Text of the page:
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Stephen Dwoskin (1939–2012)

Experimental filmmaker Stephen Dwoskin, who is often regarded as a spearhead of the 1960s and ’70s independent cinematography scene in places like London and New York, died last week at the age of seventy-three. A New York native, Dwoskin studied art with Willem de Kooning and Josef Albers at New York University, later attending the Parsons School of Design. He began his career as a painter and designer, earning several awards for graphic design. During this time documentary filmmaker Emile de Antonio acted as his agent and introduced him to artists including Andy Warhol, Allen Ginsberg, and Robert Frank as well as to experimental cinema, which he quickly took to, studying films by Maya Deren, Jack Smith, and Ron Rice. In the mid-’60s Dwoskin settled in Notting Hill, where he quickly became a leading figure in the independent filmmaking scene, cofounding the London Filmmakers Cooperative in 1966 and coordinating a series of underground screenings of films for the first Notting Hill Film Festival.

In a press release, the Tate Modern, where Dwoskin’s final film, Age Is... (2012) will receive its UK premiere in September 2012, states that early films like Chinese Checkers (1964), Trixi (1969), and Dyn Amo (1972) illustrate the beginnings of his signature style as each work initiates “a triadic dynamic between the camera, performer, and viewer through which the performers return the gaze of both viewer and filmmaker. His subtle deconstruction of the conventional system of the gaze disturbs and defies viewers to reflect upon their own habits of ‘looking.’ The viewer becomes transfixed by Dwoskin’s unique perspective of looking, his slow-moving camera, his intense scrutiny of his subject and textured images, and his ethereal soundtracks.” Films like Central Bazaar (1976) or The Silent Cry (1977) similarly show this tendency.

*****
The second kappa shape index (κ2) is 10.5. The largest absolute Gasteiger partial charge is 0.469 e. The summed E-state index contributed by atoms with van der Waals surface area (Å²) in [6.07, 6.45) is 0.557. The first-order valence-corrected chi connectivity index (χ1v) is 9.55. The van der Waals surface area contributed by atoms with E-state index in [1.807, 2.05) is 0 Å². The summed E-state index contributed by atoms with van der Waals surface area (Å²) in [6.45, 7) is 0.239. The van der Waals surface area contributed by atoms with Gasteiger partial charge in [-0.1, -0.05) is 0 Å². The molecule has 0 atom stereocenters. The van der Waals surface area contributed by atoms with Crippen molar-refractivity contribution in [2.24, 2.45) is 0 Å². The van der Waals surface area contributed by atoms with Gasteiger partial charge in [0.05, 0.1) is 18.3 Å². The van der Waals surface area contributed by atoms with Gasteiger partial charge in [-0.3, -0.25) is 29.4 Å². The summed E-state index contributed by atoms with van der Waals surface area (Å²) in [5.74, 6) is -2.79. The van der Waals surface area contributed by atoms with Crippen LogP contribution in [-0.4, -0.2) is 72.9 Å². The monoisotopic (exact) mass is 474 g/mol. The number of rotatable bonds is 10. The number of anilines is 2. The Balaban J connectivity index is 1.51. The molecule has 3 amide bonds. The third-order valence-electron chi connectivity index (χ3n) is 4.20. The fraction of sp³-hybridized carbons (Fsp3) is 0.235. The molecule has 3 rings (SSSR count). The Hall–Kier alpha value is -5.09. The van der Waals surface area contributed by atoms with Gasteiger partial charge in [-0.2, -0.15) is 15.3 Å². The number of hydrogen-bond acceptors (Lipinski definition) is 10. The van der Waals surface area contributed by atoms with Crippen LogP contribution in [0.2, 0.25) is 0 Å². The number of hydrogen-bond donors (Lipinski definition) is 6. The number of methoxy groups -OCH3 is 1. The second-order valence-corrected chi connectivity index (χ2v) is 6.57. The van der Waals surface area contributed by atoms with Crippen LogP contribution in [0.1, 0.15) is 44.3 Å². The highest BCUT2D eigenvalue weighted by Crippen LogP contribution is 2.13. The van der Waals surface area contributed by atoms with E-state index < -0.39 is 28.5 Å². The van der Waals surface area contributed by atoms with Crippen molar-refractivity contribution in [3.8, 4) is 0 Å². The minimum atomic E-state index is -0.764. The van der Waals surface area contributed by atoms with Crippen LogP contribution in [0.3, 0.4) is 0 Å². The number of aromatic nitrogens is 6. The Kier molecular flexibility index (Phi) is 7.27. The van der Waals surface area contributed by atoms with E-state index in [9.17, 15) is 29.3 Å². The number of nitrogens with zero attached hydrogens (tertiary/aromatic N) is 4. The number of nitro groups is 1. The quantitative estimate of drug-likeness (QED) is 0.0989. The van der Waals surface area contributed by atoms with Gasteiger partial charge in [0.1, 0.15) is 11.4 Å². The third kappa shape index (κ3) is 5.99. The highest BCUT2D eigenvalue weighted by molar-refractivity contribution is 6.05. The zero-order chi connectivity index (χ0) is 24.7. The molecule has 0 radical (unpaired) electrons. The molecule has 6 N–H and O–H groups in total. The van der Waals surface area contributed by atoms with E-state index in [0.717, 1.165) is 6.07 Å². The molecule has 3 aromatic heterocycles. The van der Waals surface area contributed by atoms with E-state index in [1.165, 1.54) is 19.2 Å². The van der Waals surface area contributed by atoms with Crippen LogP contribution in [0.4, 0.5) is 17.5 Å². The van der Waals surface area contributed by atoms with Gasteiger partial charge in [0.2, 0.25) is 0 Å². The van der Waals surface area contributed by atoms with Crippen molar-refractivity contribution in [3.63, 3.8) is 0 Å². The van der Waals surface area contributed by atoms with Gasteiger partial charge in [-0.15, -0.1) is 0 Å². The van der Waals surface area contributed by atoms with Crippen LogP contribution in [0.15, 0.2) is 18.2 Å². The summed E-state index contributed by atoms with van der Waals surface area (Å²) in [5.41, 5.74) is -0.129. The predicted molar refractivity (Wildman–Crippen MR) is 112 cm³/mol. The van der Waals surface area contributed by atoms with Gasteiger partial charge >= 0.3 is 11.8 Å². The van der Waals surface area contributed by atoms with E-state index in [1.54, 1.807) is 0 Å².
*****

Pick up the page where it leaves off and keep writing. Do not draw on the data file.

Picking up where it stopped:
In 1974, Dwoskin began making autobiographical films, documenting the way he interacted with people and public space via his body, which was left disabled by his childhood struggle with polio. He continued to develop this practice throughout his career, which culminated in works including Intoxicated by My Illness (2001) and The Sun and the Moon (2007). Dwoskin’s work has been the subject of major film retrospectives in over fourteen cities, including New York, London, and Geneva, with two recent retrospectives taking place at the British Film Institute in 2009 and the Arsenal in Berlin in 2010. His complete body of work consists of more than fifty films as well as a number of paintings, photo collages, drawings, and designs.